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Getting a Job – It’s about Belief

by Rob Cross on April 25th, 2010

A Self-Fulfilling Prophecy

Over the last few weeks I’ve met and helped a lot of people who’ve spent a very long time looking for a job after Graduating, but with no luck! One person had even been looking for 3 years without a single interview – yes, 3 years with not even an interview!

When I listened to each of these peoples’ stories, I kept coming to the same conclusion - each of them had a couple of things in common:

1. They were trying the same failing approach over and over again – hitting their heads against the same brick wall, you might say! and

2. They had stopped believing that getting a job was possible!

Ultimately, because they’d fallen into the trap of these two things, it was clear to see that they were stuck in a self-fulfilling prophecy – if you don’t believe you’ll get a job, then chances are you wont!

Although there’s a lot more to the story of these people than what I’m writing, there’s one thing that each needed to develop; they each needed to learn to believe again - they each needed to change their state of mind!

Breaking the Prophecy – Change your State of Mind

When looking for a job, if you’re not having any luck, or, if you’ve discover that you’re in a self-fulfilling prophecy, there’s a few critical things you must do:

First,  recognise that whatever you’re trying, it isn’t working.If you’ve been repetitively knocked back at any stage of the recruiting process (initial application, phone interview, face-to-face interview, or assessment centre) it’s critical to stop and consider what you’re doing wrong. To do this, if you can, seek some feedback from the organisations you’ve applied to. They should be able to give you some insight as to what worked and what didn’t. If they won’t give feedback, then don’t worry. Depending on what stage you’re going wrong, seek to do a complete review of what YOU think YOU could be doing wrong. For example, if you’re not getting an interview from your applications, you need to take a serious look at your cover letter, CV and also your approach to your applications. There are plenty of experts who review CVs in the market, and if you can find a good one it’s worth investing to get them to take a look at what you’re doing. If you are failing at another stage then you need to reflect on every aspect of what you did to identify (i) what you did well, (ii) what you didn’t do well, and (iii) what you will do differently next time.

Second, keep the outcome in mind, but take one step at a time. In the process of getting a job it’s easy to become fixated on the end outcome, i.e. getting a job! Although starting with the outcome in mind is really important, focusing solely on it is dangerous because you pay less attention to the steps in between where you are now and getting a job. What I mean with this is that to get a job you must excel at all the steps in the process. This includes, developing an excellent CV and application, researching the organisations you have applied to, and rehearsing your key interview approach and responses. By keeping your outcome in mind, whilst also taking one step at a time to get there, you can make sure you excel at all the steps to success.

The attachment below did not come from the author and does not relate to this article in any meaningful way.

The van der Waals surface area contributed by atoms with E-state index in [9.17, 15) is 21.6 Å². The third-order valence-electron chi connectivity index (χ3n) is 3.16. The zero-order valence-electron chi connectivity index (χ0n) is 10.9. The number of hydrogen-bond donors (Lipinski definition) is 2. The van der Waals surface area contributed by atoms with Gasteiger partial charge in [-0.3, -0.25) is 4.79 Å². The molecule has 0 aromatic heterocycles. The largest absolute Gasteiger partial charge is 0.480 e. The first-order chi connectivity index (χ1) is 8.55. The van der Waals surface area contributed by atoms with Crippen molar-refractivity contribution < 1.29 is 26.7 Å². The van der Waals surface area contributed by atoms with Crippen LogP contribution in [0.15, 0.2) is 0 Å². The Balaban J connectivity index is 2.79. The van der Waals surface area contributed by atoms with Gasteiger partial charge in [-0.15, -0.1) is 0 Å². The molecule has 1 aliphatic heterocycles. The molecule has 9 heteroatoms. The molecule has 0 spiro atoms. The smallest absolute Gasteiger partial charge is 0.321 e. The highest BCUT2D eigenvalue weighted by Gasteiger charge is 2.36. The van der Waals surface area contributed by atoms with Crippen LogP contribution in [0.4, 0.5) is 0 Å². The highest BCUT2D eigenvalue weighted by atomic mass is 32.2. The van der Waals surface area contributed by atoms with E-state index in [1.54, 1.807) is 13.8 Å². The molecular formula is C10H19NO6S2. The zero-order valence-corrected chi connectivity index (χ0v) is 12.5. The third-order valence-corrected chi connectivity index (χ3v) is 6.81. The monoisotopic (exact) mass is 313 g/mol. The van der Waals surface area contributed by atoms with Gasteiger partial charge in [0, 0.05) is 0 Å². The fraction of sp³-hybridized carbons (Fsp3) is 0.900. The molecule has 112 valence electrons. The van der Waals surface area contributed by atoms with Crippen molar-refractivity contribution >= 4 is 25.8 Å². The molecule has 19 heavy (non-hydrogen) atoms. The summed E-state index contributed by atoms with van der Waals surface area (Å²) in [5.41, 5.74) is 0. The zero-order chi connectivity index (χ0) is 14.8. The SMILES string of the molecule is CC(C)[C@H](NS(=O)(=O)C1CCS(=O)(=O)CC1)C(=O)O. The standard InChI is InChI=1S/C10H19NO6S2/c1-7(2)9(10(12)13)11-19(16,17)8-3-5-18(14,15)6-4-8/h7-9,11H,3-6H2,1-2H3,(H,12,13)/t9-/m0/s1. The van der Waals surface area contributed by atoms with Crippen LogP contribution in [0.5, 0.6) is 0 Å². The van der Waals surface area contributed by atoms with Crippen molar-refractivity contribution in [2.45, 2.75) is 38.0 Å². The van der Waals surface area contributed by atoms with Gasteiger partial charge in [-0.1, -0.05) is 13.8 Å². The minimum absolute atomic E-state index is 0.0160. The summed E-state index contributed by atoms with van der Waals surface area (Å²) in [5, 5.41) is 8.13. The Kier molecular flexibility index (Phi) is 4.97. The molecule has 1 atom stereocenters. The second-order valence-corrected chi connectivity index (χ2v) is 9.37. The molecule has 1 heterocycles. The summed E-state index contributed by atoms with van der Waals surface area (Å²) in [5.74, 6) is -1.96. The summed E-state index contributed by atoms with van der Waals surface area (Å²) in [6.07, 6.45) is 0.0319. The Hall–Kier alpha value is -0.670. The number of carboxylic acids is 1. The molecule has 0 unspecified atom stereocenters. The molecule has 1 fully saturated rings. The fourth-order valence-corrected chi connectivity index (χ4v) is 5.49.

Third, keep the faith through being self-critical. When looking for a job, you’ve got to believe that you can get one. This means believing that the job you’re after is out there, and you just have to find it and earn it. To do this, you have to keep the faith. This will help you remain positive and focused. To do this however, linking back to the first step, you must stay self-critical. That is, you must be constantly reviewing, reflecting and improving what you’re doing so that at each stage of the recruitment process you are excelling. You don’t have to do this alone, because often when you’re in the heat of the moment trying to find a job it’s tough to step back and look objectively. Therefore, don’t be afraid to ask those around you for help to ensure you are excelling in all areas!

A last thought on Getting a Job…

Getting a job is 50% about belief and 50% about your approach. And, believe it or not, but your belief will heavily impact your approach, and vice versa. Therefore, if you find yourself hitting your head against the same brick wall, then stop and take some time to see where you may be going wrong. Through doing this as objectively as possible you’ll be able to change your approach to ensure you’re successful!

For help with getting yourself in the right mindset and breaking out of a self-fulfilling prophecy as you look for a job, contact Grad Expectations at


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